How to Become a Loan Signing Agent in Michigan? (+Income Figures)


notary loan signing agent documents

(**) Disclosure: This post may contain affiliate links, meaning our website, RealEstateCareerHQ.com, will get a commission if you decide to make a purchase through the links, but at no additional cost to you.

How to become a notary loan signing agent in Michigan? To become a notary loan signing agent in Michigan, you need to submit the application to the Michigan Secretary of State, pay the registration fee, and get the notary business supplies. 

So what does a loan signing agent do in Michigan? When people are getting a mortgage to purchase a house, or they need to refinance their property, there will be loan documents involved.

As a notary loan signing agent, your role is to get documents from a loan company, then bring them to the right borrower in signing it. During the process, you need to verify the identity of the signer, and that all required signing spots would be completed.   

Then you would place the notary stamp on the signed documents, and send them back to the escrow or title company. 

But keep in mind that you should NOT be providing legal advice, and you cannot explain the terms of the loan documents to the borrower.  

In this guide, you’ll find the steps to become a notary loan signing agent in Michigan. You’ll also learn the FAQ about this profession and income updates.

Note that this guide is for general information only and not to provide any professional advice. Although I’ve tried to put down info as accurate as I could possibly find, you should always refer back to the Michigan Secretary of State and the State law. 

So having said that, let’s go through the notary loan signing career in Michigan.

7 Steps to Become a Notary Loan Signing Agent in Michigan

7 Steps to Become a Notary Loan Signing Agent in Michigan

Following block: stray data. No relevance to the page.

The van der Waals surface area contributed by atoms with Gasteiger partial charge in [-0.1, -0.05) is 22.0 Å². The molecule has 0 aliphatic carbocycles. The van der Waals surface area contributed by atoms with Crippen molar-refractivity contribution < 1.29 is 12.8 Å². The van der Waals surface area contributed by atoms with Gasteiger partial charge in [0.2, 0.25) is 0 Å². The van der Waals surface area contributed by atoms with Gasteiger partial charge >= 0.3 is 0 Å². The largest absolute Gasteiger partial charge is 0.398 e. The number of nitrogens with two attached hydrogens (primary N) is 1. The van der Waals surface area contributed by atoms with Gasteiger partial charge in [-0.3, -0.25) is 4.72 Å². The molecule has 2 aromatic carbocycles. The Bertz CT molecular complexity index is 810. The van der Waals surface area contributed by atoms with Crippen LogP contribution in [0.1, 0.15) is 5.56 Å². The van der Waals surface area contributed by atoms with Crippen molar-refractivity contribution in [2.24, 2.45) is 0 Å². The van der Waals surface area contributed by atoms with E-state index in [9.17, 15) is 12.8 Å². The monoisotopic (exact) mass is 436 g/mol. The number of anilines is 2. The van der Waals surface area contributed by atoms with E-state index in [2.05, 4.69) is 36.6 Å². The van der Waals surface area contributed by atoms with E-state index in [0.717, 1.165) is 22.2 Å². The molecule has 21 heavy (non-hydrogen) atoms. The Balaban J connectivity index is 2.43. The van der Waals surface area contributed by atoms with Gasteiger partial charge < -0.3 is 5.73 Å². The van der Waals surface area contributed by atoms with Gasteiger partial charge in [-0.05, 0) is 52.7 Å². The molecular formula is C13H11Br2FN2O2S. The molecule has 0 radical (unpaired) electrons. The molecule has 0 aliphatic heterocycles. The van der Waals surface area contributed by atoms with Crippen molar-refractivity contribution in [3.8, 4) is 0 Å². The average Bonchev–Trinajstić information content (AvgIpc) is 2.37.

Step 1: Meet the basic requirement

  • At least 18 years of age
  • Legal resident of Michigan or maintain a principle place of business in the state
  • Able to read and write English

Step 2: Purchase a surety bond

Michigan notary public surety bond

The Michigan Secretary of State requires you to purchase a six or seven years term $10,000 surety bond. You may get it from a licensed bonding or insurance company.

Note that the surety bond is to protect those for whom the notary public performs a notarization, but not you as a notary public.

If you need coverage for your professional services, you should consider getting an Error & Omission insurance (E&O).

I just checked with a surety bond issuer. The cost for a bond amount of $10,000 is $30. If you want to add a $10,000 E&O coverage, then the total cost would be $55.

Step 3: Complete the notary public commission application

Michigan notary public commission application

You need to fill out the Application for Notary Commission and Attorney Reappointment (Form 98). The questions on the application are pretty strict forward—for example, your name, business address, driver license, background info. 

Note that your name, signature and address must match the info on your ID.

Step 4: Go to the county clerk’s office

Michigan notary county clerk's office